While the narrative remains a story rooted in the Kwantlen culture, Dandurand found his inspiration 25 years ago from a wooden carved feast dish that inhabited the Grand Hall of the Museum of Civilization in Hull, Quebec. While interning for an Aboriginal Pilot Program at the Museum, Dandurand constructed the performance around the dish, named Tsonoqua, and its story, which mirrors the Kwantlen tale of Th’owxiya.
A story with a lesson for us all (which is, namely, “listen to your parents!”), Th’owxiya: The Hungry Feast Dish was an exciting challenge for the writer. Vastly different from the heavier, more serious themes that breathe life into his previous work, this piece of children’s theatre offered a new means of storytelling. “For me, writing this piece was a wonderful experience and to work on children’s theatre was a challenge, as most of my plays and poetry are that of a very serious and dramatic taste,” Dandurand states.
While undeniably different from his previous work, the combined efforts of an all indigenous cast and a dedicated designer have inevitably allowed this play to become something inspirational for Dandurand: “My favourite part of working on this piece is the simple realization: I looked at a piece of carved wood and now it has become a play with characters, a story to be told over and over as our myths and stories.” By fusing the arts—storytelling, music, and myth—this tale of bravery, courage, and guidance continues on the tradition from generation to generation. “To hear from the children of my people, the Kwantlen, that they truly enjoyed the play is truly humbling.”
What ultimately brings the story to life is an intricate mix of set design, costumes, masks, music, and audience participation. The former three elements have been skillfully designed by Canadian artist Jay Havens, including the key point of the play—the carved feast dish. The actors, through their song and drumming, bridge the gap between the mediums and allow for the narrative to fuse with all elements of the show. “The cast has changed but all involved have been outstanding and professional and have made my work as the writer very calming.”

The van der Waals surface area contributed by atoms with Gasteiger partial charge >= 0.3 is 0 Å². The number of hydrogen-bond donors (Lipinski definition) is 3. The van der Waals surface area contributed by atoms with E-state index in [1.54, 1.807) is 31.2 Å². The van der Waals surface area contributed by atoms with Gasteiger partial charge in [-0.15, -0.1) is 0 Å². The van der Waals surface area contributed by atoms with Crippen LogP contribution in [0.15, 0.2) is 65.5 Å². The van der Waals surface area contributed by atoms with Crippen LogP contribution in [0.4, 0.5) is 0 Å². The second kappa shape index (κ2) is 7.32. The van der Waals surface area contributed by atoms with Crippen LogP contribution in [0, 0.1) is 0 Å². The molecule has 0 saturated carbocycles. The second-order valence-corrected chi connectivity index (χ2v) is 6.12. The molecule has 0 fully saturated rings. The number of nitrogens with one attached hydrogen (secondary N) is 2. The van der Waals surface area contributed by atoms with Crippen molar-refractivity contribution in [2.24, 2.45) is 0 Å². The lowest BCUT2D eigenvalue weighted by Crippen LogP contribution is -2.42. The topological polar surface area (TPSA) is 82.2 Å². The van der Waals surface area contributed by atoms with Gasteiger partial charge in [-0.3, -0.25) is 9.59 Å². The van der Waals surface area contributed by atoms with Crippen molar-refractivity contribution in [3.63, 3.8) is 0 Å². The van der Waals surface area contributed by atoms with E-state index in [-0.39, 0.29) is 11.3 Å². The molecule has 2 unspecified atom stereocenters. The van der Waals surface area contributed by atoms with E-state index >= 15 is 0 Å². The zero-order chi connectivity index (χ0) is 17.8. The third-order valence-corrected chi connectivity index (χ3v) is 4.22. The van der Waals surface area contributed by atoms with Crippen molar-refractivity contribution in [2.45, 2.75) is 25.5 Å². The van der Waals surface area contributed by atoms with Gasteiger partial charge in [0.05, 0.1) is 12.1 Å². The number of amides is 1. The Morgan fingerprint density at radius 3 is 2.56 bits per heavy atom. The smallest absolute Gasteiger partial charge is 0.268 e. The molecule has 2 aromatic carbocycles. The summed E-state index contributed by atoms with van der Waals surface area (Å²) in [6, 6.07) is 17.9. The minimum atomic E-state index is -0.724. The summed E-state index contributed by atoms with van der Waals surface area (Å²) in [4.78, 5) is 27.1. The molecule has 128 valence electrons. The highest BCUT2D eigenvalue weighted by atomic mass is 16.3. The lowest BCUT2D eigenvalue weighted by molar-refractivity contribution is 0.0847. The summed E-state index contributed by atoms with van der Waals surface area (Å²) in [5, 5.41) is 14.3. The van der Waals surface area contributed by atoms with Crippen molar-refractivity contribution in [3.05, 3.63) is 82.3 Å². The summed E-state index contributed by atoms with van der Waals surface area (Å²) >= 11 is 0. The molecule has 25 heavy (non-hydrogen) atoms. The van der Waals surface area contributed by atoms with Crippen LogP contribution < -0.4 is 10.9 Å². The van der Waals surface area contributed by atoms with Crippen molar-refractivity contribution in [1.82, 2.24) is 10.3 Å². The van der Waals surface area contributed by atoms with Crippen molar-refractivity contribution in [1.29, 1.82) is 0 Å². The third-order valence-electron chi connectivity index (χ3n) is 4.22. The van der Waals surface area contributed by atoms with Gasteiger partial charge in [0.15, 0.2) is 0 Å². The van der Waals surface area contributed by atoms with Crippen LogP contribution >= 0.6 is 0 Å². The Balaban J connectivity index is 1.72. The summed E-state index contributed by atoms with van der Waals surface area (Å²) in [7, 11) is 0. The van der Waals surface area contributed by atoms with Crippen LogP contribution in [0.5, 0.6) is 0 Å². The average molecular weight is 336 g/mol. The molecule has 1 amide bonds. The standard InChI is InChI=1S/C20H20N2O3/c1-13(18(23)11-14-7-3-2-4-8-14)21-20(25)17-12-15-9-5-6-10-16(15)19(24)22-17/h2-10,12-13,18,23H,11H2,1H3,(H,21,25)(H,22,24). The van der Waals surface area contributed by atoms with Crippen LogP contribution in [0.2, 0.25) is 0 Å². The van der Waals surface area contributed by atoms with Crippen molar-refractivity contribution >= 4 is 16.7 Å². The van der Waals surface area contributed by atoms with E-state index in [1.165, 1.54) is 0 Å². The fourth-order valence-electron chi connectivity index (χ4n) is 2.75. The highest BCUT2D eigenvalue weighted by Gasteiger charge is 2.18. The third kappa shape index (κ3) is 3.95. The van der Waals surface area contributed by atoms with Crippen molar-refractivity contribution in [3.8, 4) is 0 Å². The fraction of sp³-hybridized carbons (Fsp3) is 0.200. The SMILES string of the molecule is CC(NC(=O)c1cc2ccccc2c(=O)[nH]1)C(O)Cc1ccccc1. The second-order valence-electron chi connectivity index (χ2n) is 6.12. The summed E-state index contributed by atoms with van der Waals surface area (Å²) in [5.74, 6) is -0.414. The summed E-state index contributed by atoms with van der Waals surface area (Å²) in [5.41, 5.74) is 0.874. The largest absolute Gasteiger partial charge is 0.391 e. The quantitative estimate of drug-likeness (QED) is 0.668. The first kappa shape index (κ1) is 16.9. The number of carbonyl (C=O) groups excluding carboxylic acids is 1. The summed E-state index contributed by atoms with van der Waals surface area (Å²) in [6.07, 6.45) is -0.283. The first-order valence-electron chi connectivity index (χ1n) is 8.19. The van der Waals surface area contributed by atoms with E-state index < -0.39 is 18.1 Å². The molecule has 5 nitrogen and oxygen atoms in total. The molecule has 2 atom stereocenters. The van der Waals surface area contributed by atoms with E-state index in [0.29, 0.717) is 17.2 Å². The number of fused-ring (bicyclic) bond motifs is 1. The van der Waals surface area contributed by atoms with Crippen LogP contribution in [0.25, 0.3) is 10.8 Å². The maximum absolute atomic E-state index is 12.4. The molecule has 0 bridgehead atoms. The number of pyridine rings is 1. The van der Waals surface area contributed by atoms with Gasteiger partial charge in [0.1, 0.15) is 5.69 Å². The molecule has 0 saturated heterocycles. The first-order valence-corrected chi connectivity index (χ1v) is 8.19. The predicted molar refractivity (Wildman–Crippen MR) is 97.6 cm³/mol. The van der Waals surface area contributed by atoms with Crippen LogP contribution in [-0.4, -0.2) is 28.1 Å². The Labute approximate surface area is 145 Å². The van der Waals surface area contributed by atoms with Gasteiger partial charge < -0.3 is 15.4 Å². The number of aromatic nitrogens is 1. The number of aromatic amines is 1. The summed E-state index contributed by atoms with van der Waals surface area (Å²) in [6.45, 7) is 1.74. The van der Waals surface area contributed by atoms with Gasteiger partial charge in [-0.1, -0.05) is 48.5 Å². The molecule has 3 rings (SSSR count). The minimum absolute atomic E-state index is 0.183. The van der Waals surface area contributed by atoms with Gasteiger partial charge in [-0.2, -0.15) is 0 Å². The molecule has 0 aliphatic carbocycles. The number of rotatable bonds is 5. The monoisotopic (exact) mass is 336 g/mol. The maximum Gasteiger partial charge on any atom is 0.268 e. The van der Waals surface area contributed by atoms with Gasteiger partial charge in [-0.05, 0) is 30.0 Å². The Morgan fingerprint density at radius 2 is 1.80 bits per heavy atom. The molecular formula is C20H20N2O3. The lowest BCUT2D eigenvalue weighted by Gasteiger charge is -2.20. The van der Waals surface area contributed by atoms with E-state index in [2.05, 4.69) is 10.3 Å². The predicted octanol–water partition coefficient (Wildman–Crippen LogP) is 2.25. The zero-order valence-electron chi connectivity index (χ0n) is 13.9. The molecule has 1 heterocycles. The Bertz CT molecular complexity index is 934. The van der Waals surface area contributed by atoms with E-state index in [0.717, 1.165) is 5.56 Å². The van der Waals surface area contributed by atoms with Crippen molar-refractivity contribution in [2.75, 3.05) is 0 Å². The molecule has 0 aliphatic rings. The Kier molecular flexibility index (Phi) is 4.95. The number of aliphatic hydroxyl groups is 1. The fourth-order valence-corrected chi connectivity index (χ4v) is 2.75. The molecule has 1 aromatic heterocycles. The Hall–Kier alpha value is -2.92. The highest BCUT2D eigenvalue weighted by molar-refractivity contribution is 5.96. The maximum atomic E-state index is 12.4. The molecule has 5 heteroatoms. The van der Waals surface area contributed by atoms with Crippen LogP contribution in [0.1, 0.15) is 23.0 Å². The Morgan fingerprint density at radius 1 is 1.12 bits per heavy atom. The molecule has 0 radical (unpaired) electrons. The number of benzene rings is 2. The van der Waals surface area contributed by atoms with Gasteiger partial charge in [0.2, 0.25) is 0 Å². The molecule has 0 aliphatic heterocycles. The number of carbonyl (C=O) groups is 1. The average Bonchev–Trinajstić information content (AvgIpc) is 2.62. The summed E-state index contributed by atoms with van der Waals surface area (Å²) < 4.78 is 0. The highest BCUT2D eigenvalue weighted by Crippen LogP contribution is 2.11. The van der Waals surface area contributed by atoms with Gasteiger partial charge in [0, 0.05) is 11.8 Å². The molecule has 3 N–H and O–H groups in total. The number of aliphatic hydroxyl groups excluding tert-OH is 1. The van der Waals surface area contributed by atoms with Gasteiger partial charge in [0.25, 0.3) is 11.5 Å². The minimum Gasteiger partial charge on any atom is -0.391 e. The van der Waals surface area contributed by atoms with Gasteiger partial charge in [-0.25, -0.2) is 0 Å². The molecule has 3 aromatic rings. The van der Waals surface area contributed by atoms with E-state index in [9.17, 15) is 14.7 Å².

The audience, too, plays a role in this story. The audience’s participation brings energy to the story—namely in moments where children are invited to fly alongside the Raven—as they use their voices to shout along with the actors as they run around and act as well. “To see children flying with the Raven, and to see them shouting out as if they too are a part of the show, is very cool,” Dandurand shares.
This idea of a communal narrative, one that allows the audience to become a player in the sharing of stories and the creation of one, perfectly aligns with Dandurand’s description of his work: always give back. Whether it be a mouse deciphering between right and wrong, like the story tells, or passing down a tale with a lesson from one generation to the next, Th’owxiya: The Hungry Feast Dish is all about sharing and community.
Axis Theatre‘s Th’owxiya: The Hungry Feast Dish will be presented on February 10, 2018 as part of Massey Madness Family Arts Fest at Massey Theatre. Get your tickets here. Next, Th’owxiya: The Hungry Feast Dish will be performed at the 2018 Talking Stick Festival on February 13–15 & 17 at the Roundhouse. Get your tickets here.
Jasmine Proctor is a writer, theatre-fanatic, and recent BA graduate from Simon Fraser University, majoring in Communications and English Literature. Jasmine is a self-proclaimed Shakespeare fangirl, part-time poet, and a not-so-secret lover of K-pop. She is thrilled to work with Artslandia and cannot wait to see what performance she can write about next.
Joseph A. Dandurand is a member of Kwantlen First Nation located on the Fraser River about 20 minutes east of Vancouver. He resides there with his 3 children: Danessa, Marlysse, and Jace. Joseph is the Director of the Kwantlen Cultural Center. He received a Diploma in Performing Arts from Algonquin College and studied Theatre and Direction at the University of Ottawa. He recently published two books of poetry.
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